The Rooibos (Aspalathus linearis) plant is responsible for one of the most popular and unique teas the world over. Indigenous to the Cederberg mountains in South Africa, about 3 hours from Cape Town, this mountain herb has captivated the taste buds of hardcore tea drinkers and became the star of tea-times. Despite efforts by many who tried to cultivate the plant in other parts of the world, this stubborn little wonder-plant still only grows in its homeland of South Africa. This is quite magical, there has never been a more proudly South African plant. This is why Rooibos gets the spotlight for our heritage plant this month.
The origins of rooibos date back thousands of years, some would even say tens of thousands of years. The most recent account dates back over 300 years ago when the very first nation in South Africa, the San people, made use of rooibos leaves to make herbal remedies for many medical conditions.
Apart from the other countries that have failed there are also other areas in South Africa that have tried with no success to grow this remarkably healthy tea. This makes the Cederberg a very special place indeed.
In 1772, Carl Thunberg, a European botanist was intrigued by the way the indigenous people traversed the mountains to find the wild rooibos plants. This observation sparked widespread interest and thus the extremely healthy leaves began to gain popularity as a tea. Early Cape-Dutch settlers began drinking rooibos as a more affordable option to the exorbitantly priced black tea from the East. There is also some historical curiosity that rooibos is linked to the massive Chinese tea trade and erupted when the Cape became a well-known market for traders from the East. There was a time when drinking tea became a fashion statement in Europe, and those who settled on the shores of the Cape sought to imitate that trend thus adopting the San people’s local brew. It was only at the advent of the 20th century that companies started to experiment commercially with the tea. When tea in South Africa became an endangered species during the Second World War, the natives came to a realisation that they had a much better and affordable alternative in their own backyard and since then it became a staple in all pantries across the diverse cultures of South Africa.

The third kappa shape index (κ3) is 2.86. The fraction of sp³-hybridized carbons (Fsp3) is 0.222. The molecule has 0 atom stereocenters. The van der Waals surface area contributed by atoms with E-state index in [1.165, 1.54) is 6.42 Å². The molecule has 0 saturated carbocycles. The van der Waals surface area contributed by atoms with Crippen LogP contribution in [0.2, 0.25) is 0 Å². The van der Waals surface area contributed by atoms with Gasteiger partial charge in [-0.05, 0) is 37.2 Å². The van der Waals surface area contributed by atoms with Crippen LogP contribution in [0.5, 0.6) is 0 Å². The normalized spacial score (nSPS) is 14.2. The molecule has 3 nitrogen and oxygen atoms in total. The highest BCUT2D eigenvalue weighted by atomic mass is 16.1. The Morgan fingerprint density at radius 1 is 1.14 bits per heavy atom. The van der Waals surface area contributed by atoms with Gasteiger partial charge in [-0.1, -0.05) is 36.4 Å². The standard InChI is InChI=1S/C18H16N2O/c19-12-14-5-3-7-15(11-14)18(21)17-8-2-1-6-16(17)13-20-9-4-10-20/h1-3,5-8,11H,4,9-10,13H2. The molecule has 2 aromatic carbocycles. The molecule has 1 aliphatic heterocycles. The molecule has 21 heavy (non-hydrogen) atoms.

Rooibos research is relatively fresh but based on the wisdom of old. The remarkable medicinal properties of rooibos were held in high regard in the herb lore of the San people and seemed to have endless applications.
Besides its ability to make a tasty cup of tea, there are plenty of advantages to this miracle herb. Being high in antioxidants makes the tea a fierce warrior in the fight against cancer and other diseases. It also offers the immune system a major boost and research shows that consistent intake of rooibos fights the clock by reducing aging. It is completely pure and organic, not having any additives, preservatives or colourants. It is also naturally caffeine-free which is music to the ears of the 16 people in the world who do not enjoy a lovely cappuccino. Many health and beauty product manufacturers make use of Rooibos extract to infuse these positive benefits into their creams and shampoos.
Whether you are enjoying a lazy afternoon tea-time or moisturising your sun-beaten skin the caffeine-free way, there is no denying that rooibos is more than a nice cup of tea, but modestly holds the super tea status for many South Africans.